You get more out of biking faster, learning to ride a smaller bike properly first, then progressing up. Being able to ride well is all about experience and confidence, the latter only comes from understanding everything that a bike is doing, and will do, and you won’t learn that by going to a big bike straight away, as it’ll intimidate you and this will either hold you back, or have you going over the line and making a mistake. If you work up from a smaller bike, the differences are smaller, and more managable to learn.
I started on a 125cc, then to a 500cc, then when I passed my test I got a 400cc bike, then a 600cc, then a 750, and then a 1000cc. I know for a fact that if I’d have gone straight for a 600, I wouldn’t have learnt as much and wouldn’t be as confident a rider as I am today. I might also have bashed myself up!
That’s where that line of thought comes from. I think when you got similar advice, it comes from people who have said it a hundred times before, and seen the results of not going down this route, when things go bad. None of us want to see a fellow rider go that way and want the best for them. The trouble is, as a new rider, you may be taken in by all the glitz of the big-bikes, so it can be hard to see other ways of doing things.
Personally I don’t think the issue is about whether or not you’ll hurt yourself, as that’s down to your personality really and how responsible you can be. The issue is how quickly you’ll learn to be a good rider and how much you get out of it.
We’ve all seen ‘riders’ that pass their test and go and ride big bikes straight away, and it would seem only to pose on them, not to enjoy them. The end result is that they can’t ride for toffee and if they feel their skill is challanged then they might make mistakes and end up the fool, or worse.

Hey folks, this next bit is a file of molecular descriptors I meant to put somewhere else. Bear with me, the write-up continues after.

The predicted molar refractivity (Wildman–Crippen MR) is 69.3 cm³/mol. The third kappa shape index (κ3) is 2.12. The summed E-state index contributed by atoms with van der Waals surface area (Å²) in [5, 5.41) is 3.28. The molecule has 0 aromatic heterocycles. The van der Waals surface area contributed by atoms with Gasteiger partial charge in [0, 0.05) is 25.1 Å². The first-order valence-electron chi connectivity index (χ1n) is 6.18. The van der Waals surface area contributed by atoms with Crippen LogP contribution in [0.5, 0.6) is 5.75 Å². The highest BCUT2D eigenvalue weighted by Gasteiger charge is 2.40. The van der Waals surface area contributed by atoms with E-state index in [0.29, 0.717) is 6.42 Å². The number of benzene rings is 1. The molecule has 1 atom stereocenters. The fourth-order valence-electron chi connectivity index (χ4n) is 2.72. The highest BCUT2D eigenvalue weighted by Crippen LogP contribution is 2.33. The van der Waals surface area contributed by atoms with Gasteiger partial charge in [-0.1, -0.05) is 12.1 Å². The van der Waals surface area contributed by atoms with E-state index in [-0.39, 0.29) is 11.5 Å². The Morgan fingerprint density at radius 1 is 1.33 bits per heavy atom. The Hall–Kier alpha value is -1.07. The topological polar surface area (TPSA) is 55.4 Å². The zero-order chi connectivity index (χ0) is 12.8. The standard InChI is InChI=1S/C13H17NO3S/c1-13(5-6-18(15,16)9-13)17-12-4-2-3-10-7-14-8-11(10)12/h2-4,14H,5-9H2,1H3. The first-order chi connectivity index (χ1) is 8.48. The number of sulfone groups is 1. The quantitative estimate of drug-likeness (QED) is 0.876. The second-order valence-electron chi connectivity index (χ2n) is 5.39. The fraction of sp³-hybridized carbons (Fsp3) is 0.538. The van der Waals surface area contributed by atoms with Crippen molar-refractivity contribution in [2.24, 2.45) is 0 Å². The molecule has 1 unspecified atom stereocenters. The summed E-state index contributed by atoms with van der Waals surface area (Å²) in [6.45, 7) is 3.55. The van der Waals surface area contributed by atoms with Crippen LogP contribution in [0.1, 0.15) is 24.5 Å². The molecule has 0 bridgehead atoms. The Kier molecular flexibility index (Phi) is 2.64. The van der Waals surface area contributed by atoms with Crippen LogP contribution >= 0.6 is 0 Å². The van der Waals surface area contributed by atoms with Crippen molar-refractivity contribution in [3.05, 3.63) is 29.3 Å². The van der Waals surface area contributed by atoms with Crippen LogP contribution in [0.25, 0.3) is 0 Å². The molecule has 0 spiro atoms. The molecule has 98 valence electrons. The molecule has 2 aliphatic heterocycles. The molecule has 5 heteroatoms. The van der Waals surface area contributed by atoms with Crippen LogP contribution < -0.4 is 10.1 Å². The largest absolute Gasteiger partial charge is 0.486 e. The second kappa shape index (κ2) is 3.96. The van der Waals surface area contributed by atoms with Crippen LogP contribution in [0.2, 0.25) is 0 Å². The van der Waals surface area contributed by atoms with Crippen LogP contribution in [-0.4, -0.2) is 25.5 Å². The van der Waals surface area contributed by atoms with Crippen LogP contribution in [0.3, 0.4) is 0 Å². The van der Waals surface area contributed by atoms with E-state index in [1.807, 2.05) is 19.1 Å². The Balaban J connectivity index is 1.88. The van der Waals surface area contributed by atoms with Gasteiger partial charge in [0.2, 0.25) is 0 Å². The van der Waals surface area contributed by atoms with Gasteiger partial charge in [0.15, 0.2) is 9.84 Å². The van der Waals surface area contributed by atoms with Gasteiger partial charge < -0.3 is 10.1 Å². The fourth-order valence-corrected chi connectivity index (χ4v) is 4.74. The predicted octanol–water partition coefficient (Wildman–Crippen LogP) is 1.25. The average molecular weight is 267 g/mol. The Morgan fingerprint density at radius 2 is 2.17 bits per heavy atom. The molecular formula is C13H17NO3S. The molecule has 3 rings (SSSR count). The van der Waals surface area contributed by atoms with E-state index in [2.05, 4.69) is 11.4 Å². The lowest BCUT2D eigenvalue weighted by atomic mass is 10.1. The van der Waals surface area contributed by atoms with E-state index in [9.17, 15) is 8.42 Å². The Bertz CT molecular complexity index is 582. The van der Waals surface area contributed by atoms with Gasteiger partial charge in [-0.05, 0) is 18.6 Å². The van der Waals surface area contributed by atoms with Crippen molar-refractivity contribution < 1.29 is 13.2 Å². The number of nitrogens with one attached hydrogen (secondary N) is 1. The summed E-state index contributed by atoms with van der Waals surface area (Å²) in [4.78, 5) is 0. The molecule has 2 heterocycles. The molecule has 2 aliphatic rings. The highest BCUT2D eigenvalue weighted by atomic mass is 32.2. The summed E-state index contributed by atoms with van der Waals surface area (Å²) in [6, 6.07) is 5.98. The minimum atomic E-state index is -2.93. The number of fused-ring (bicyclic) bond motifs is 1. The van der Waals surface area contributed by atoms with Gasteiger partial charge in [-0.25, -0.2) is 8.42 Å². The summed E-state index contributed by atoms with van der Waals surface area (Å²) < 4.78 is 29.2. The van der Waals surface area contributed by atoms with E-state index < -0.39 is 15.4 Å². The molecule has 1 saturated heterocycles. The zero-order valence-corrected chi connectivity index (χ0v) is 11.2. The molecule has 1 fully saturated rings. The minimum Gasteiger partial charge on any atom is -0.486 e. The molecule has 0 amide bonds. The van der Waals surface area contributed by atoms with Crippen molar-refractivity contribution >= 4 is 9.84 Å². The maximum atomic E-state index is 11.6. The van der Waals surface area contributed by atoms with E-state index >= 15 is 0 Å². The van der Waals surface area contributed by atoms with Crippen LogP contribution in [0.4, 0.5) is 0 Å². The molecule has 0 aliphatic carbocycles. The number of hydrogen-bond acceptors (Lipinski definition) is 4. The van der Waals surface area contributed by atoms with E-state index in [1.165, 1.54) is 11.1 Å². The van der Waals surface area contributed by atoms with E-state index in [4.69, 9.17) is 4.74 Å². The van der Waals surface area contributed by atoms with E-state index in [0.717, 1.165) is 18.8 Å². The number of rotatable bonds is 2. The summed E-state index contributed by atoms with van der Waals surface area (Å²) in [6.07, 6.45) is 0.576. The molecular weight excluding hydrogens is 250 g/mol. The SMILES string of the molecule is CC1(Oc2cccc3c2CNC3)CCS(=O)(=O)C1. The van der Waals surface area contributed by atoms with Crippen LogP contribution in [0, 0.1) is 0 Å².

The reward from learning to ride a bike properly and making full use of it is infinantly better than that of owning the latest and greatest and not being able to ride for toffee!
My personal advice would be to go for a modest bike, one that you won’t be too bothered if you damage here and there with silly mistakes that we all make whilst starting out, i.e. dropping a bike, not fitting in a big enough gap, etc. This bike could be anything that takes your interest. A more city-orientated bike, a 400cc sports bike, etc, but nothing fast and expensive. Your insurance will also be a lot cheaper going this route and allow you to build up the all-important No-Claims-Bonus that you’ll need to insure a more expensive bike later on when you’re ready.
Also, don’t think that you won’t be able to keep up on a more modest bike. I’m not blowing my own whistle here, but I’ve beaten people through town on a 100cc two stroke thing from the 80’s when others have been wobbling around on big sports bikes. It’s not how fast your bike goes that counts, but how you use it, and you’ll be able to use more of a lesser bike, faster, than you will of a bigger bike.
Ah, one more thing; buying a modest bike at the start means you spend a lot less money, which means you can buy the right protective gear from the start, which is way more important than what bike you ride. Things like a good helmet, jacket, gloves, boots and trousers. Better to fall off a cheap bike with good gear, than an expensive bike with no gear, because if you do the latter, you’ll be paying for it twice as bad, if not worse.
You’ll find the Cubana car-park full of all different types of bikes. Nobody says anything bad when someone rides in on a 125cc bike, an older bike or the like. What they might say is something like “bloody hell mate, you’re not wearing any gloves!?”. Biking isn’t about status, that’s for car drivers, biking is about fun and the social aspect.